Thursday, November 4, 2010
Courtesy: The New York Times
It talks about the way the reportedly very first Digital Camera ever made was conceived. It's a short reading worth the time you'll spend.
Hope you enjoy.
Wednesday, August 11, 2010
Photo, (C) Tiberio Fanti
Friday, July 30, 2010
Walking through the desert streets of the self defined "industrial & financial heart" of Italy, these days, is pure pleasure. The late days' rainfalls have cleared the sky as I never was able to see in the last ten years of my life. The foggy and grey town buildings have turned into a kaleydoscope of colors: in some extent it feels like being in Scandinavia!
So, back in town after a long and suffered vacation, once out of my office, dribbling through groups of japanese tourists heaping to listen at their guides' speech, I reached the old building and treated myself with some remarkable and inspiring works to see.
Further details: http://www.mostrawoodman.it/
Thursday, July 1, 2010
Photo, (C) Tiberio Fanti
I was wishing to give a call to Mr. Urbano and see where he's going to rest his bones, this summer, but I failed. I've been shadowed by some colleagues now and then. Not a good reason, I know. I'm not good at lying. That's my greatest regret.
Friday, June 18, 2010
I've spent most of last month travelling abroad, distant far from my home and my office walls. In nearly the same way, now that the first half is gone, also the current month won't be that different. Packing and unpacking luggage, changing power adaptors and bed from day to day has slowly become part of my life.
Thinking to this a Pink Floyd track rolls on and on in my mind, in an endless way, as if that music had been recorded on a mobius strip.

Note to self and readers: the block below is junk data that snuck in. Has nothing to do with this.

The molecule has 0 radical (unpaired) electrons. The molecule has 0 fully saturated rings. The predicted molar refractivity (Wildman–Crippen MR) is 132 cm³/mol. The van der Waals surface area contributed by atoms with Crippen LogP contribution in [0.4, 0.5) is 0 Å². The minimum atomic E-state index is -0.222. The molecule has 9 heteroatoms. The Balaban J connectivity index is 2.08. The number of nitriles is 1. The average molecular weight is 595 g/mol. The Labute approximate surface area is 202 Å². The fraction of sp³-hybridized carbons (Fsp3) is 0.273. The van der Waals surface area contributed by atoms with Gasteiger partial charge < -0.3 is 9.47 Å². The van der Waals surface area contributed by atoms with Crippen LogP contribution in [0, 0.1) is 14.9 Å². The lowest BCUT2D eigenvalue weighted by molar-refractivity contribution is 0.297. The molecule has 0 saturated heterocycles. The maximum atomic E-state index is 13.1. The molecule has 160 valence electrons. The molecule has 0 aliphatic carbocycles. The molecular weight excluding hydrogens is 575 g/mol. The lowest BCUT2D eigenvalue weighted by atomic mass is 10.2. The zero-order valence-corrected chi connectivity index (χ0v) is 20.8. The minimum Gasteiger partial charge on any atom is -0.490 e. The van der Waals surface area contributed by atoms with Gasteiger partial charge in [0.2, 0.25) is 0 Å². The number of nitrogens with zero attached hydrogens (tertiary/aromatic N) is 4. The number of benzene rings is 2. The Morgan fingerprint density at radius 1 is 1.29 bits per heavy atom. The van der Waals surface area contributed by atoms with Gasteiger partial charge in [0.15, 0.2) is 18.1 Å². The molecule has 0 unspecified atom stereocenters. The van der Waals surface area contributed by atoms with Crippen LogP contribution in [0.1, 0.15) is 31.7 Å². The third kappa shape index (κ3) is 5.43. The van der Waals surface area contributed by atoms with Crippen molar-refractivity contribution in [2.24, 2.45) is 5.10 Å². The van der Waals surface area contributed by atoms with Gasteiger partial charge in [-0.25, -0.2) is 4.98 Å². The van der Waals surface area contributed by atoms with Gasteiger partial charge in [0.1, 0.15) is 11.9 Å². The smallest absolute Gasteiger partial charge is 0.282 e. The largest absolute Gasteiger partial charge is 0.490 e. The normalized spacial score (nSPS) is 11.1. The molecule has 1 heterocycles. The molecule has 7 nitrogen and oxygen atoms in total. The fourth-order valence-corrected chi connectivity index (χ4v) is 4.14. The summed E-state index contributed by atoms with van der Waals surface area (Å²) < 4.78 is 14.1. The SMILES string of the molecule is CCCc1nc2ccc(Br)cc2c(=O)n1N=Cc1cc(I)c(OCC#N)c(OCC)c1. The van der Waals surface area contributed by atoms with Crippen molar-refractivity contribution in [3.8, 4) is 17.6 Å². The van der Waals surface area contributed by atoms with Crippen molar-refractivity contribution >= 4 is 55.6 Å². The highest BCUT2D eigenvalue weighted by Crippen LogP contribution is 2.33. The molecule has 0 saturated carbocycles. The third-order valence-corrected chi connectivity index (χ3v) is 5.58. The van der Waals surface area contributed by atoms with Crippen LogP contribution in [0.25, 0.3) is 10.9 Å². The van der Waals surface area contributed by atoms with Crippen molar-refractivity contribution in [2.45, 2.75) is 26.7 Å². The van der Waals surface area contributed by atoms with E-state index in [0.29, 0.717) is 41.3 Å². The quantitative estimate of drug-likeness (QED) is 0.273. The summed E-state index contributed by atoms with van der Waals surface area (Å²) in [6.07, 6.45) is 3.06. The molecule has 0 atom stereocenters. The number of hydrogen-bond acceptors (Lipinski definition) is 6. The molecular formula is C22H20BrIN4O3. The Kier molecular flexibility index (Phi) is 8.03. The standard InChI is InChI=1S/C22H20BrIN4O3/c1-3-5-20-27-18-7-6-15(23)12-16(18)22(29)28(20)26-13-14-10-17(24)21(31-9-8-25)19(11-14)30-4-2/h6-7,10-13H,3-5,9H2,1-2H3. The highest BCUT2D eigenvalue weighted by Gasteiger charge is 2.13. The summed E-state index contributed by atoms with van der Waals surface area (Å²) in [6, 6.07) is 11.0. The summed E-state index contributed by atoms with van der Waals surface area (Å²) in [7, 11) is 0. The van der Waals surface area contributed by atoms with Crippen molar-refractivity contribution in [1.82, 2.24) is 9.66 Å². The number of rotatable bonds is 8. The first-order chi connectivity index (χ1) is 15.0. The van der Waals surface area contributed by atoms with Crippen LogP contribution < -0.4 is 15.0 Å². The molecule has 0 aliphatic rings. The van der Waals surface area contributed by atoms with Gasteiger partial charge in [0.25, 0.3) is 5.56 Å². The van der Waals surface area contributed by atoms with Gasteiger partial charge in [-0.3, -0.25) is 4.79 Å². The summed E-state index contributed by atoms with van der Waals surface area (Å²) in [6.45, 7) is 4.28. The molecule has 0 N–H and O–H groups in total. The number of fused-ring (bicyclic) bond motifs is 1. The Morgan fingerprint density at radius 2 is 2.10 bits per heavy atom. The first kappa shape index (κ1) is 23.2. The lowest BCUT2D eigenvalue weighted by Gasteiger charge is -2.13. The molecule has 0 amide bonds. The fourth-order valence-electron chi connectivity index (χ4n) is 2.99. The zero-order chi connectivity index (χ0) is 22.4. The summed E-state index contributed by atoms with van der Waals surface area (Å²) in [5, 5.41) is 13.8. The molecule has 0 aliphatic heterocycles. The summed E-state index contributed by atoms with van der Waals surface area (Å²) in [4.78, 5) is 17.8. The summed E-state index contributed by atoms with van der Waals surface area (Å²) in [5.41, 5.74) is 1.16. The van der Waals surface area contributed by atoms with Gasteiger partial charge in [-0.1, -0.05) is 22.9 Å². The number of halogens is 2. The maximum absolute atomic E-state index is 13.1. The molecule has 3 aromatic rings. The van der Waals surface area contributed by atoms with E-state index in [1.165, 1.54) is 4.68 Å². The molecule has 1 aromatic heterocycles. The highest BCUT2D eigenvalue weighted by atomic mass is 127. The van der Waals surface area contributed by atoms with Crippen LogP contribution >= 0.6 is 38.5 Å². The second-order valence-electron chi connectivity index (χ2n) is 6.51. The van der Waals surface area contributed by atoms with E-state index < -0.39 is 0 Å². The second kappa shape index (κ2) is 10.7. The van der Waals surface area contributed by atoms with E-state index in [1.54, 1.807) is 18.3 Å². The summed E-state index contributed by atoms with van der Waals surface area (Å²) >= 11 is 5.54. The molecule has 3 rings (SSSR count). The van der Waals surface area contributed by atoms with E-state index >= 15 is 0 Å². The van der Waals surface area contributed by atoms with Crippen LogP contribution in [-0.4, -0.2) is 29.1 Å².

Wednesday, June 2, 2010
I’ve been away for a while. Away from almost everything, except my job: the family cash cow. Of course I’ve been travelling a lot: Sweden, Norway, UK, Belgium (yes, low-cost transfer flights offer this additional chance, today) … but this is not the core reason for my absence. It’s been like entering a tunnel and being concentrated on my duties until I was out on the other end. I realise this only now that I’ve found an hour to sit on the couch in my living room and watch on TV at the final phases of the last stage of Giro d’Italia. Yet, while I’m watching at the riders to climb on pristine white snow covered valleys of the Italian Alps I have the computer fanning and puffing on my laps.
Beside family issues and a diet I should start before it’s too late, I’m thinking to my next challenge and to the residual chances I have to succeed.
Facts are that, after several years spent using my regularly licensed installation of PhotoShop, the cost reduction program that my company is waging struck my workplace and left me without a digital darkroom.